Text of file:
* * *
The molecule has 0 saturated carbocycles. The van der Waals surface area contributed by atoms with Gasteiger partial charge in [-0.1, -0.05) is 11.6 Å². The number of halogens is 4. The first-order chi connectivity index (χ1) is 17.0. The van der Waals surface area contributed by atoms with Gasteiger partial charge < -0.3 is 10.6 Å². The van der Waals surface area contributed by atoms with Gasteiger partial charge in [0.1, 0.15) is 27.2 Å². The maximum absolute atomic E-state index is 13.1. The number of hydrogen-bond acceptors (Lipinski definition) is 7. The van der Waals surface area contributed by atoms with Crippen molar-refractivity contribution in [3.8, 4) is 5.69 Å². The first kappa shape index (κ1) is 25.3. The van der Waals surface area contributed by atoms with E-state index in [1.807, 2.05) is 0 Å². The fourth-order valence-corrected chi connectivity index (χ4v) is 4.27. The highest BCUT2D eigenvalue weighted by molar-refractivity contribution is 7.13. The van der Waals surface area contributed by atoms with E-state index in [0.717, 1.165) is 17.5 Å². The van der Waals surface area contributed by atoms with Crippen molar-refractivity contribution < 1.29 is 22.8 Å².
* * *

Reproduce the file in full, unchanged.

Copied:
The molecule has 0 saturated carbocycles. The van der Waals surface area contributed by atoms with Gasteiger partial charge in [-0.1, -0.05) is 11.6 Å². The number of halogens is 4. The first-order chi connectivity index (χ1) is 17.0. The van der Waals surface area contributed by atoms with Gasteiger partial charge < -0.3 is 10.6 Å². The van der Waals surface area contributed by atoms with Gasteiger partial charge in [0.1, 0.15) is 27.2 Å². The maximum absolute atomic E-state index is 13.1. The number of hydrogen-bond acceptors (Lipinski definition) is 7. The van der Waals surface area contributed by atoms with Crippen molar-refractivity contribution in [3.8, 4) is 5.69 Å². The first kappa shape index (κ1) is 25.3. The van der Waals surface area contributed by atoms with E-state index in [1.807, 2.05) is 0 Å². The fourth-order valence-corrected chi connectivity index (χ4v) is 4.27. The highest BCUT2D eigenvalue weighted by molar-refractivity contribution is 7.13. The van der Waals surface area contributed by atoms with E-state index in [0.717, 1.165) is 17.5 Å². The van der Waals surface area contributed by atoms with Crippen molar-refractivity contribution < 1.29 is 22.8 Å².